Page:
by Ray O'Bannon

The road was getting slippery as darkness fell. Mitch and Joyce were exhausted, wanting only to find shelter from the constant drizzle; to get off this twisting mountain highway and rest. None of the tiny mining towns they passed had offered any sort of lodging, or even a place to eat. Just closed doors and dark windows. It was like driving through ghost towns, Joyce thought absently.

Then the diner came into view, neon signs casting colorful reflections in the wet pavement. Nearby, a hotel sign flashed it's harsh red message into the gathering night... Vacancy. They pulled off the highway, Mitch breathing a sigh of relief and saying something about hot coffee. Joyce smiled, glad the long day's drive was finally over.

After a warm meal and some surprisingly good homemade pie, they left the diner and made their way to the hotel. The building stood shrouded in darkness, but it's outline suggested a very large and very old structure. The front entrance, however, was brightly lit and of relatively modern design. They stepped inside, the glass doors hissing closed behind them, as the girl at the front desk glanced up with a grin.

“Looks a little wet out there” she chuckled as they signed in. “Good thing you got here when you did, I hear it's gonna get lots worse before morning.”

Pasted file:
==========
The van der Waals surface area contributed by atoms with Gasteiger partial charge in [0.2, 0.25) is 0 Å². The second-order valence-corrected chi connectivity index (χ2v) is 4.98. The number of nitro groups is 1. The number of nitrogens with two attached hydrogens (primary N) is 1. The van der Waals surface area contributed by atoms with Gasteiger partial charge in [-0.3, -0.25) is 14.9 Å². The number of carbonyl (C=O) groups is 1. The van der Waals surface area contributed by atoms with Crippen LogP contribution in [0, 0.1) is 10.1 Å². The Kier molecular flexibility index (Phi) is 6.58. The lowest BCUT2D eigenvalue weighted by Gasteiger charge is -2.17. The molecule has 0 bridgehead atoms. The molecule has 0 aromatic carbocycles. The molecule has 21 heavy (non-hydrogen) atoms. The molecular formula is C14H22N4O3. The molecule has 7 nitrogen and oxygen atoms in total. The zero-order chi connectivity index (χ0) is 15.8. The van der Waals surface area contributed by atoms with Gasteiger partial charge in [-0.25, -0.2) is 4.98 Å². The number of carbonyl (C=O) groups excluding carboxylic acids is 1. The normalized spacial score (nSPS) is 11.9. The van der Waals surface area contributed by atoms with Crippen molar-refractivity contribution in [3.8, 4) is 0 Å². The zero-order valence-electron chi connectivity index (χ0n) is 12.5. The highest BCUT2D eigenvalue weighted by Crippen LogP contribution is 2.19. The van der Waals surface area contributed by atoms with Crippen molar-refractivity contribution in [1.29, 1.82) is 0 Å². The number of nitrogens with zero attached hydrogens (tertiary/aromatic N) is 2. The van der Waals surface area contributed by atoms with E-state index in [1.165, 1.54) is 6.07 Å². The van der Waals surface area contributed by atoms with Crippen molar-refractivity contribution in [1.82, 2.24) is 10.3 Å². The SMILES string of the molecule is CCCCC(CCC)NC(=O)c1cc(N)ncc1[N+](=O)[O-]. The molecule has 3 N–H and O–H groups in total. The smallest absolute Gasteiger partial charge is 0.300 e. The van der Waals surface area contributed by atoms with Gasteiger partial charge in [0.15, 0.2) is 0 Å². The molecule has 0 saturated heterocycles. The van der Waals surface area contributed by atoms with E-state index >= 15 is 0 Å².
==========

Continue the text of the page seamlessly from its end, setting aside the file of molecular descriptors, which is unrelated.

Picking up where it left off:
She handed them their room key. Rather than a plastic card, it was an actual metal key. For some reason, it seemed to remind Joyce of some forgotten childhood memory, of keys only grown ups were supposed to have, keys worn smooth with age, guarding secrets and mysteries unimaginable.

She shook her head. Must be getting sleepy, time to find their room. They walked through a short hallway into the building's main lobby and that's when everything seemed to change.

The sensation was subtle but undeniable. The room felt wrong somehow.

Maybe it was just the outdated decor... the worn carpet with it's faded orange and brown swirls, the heavy drapes and the bulky leather sofa and chairs. Or the way the lights seemed to flicker in their heavy wrought iron fixtures, faint shadows dancing in the corners of the large empty room.

It felt as though time had stopped. As though it had stood still for ages, here in this place. Stood still and rotted. There was a dampness here, a deadness.

One wall featured a large modern television, tuned to a Simpsons cartoon marathon. The bright cheerful images looked so out of place in this dismal chamber, so discordant... Joyce almost felt the lobby was toying with them, laughing silently at their presence.

Joyce glanced at Mitch, wondering if he was experiencing any similar apprehension. He loved horror films and ghost stories, so she was surprised he wasn't making any jokes about this place. Instead, his tired expression seemed to betray a trace of tension as they crossed the lobby.

Reaching the top of the stairs, they found a dim narrow hallway leading to their room. It was here that Mitch stopped for a moment.

“Hey, ummm... this might sound kinda weird but... does this place seem strange to you?” His voice was light, as though joking, but Joyce could sense an undertone of uncertainty in the statement.

“Oh, don't you start with that stuff. I'm too tired to get all creeped out” she grumbled, giving him a playful scowl as they walked down the hallway. When they reached their room, Joyce said a little prayer to herself as Mitch unlocked the door. 'Please', she thought, 'at least let this room feel normal'. But of course, it didn't.